If you’re really astute, you may notice that we released a very minor update to the Silverlight 1.0 plug-in this week. There’s no changes to the core itself, apart from a fix to improve logging of Windows Media audio-only streams; as a result, machines won’t auto-update unless the site they visit explicitly requests the new version. (The new version is build 1.0.30109.0, incidentally.)
The main reason why this release is interesting is that we’ve made a few changes to the installation process to enable systems administrators to deploy Silverlight into enterprise environments more easily. Starting from today, Silverlight is available as an optional update for Windows XP and Windows Server 2003 via the Windows Server Update Services tool (and, inevitably, Microsoft Update, since WSUS relies on Microsoft Update as its source for updates).
Many customers have requested help with deploying Silverlight internally, and this change will hopefully be welcomed by enterprises who want to distribute Silverlight within their organizations using their established management tools. By adding it as an optional update, enterprises can control the roll-out of Silverlight within their organizations and schedule its installation as a background task so that the perceptible impact is minimal, and ensure that end-users can view Silverlight content without requiring administrative rights to install the plug-in.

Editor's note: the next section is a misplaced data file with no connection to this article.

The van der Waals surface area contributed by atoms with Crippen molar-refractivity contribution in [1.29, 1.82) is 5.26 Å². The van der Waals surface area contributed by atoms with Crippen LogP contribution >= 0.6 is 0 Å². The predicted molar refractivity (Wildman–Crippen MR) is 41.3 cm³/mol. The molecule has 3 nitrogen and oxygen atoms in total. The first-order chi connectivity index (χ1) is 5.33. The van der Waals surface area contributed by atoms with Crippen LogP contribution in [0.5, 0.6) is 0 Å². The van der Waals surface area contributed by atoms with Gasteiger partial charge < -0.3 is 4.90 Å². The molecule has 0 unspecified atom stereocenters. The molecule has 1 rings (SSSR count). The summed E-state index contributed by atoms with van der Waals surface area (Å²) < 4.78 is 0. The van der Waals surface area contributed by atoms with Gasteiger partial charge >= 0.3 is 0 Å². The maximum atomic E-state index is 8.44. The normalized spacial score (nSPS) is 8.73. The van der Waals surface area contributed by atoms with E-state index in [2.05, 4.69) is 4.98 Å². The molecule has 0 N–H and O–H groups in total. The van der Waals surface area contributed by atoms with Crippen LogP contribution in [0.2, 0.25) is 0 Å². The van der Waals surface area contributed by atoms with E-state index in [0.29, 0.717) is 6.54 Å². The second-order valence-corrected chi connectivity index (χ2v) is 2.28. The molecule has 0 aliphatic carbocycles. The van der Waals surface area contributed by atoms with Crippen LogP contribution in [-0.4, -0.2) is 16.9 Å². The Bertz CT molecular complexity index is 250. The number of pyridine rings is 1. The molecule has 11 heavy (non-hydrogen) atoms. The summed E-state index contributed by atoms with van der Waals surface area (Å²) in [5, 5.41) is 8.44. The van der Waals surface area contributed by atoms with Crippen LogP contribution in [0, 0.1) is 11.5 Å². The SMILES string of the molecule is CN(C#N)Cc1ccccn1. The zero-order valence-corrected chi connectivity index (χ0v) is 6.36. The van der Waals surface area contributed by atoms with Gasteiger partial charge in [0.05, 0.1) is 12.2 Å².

I’m really glad this is now available: the need for administrator rights to install a web plug-in is not unique to Silverlight, of course, but it’s been raised a number of times as a potential blocker to enterprise adoption. Having this available will solve that problem and make it far easier for enterprise administrators to control deployment of Silverlight to their users.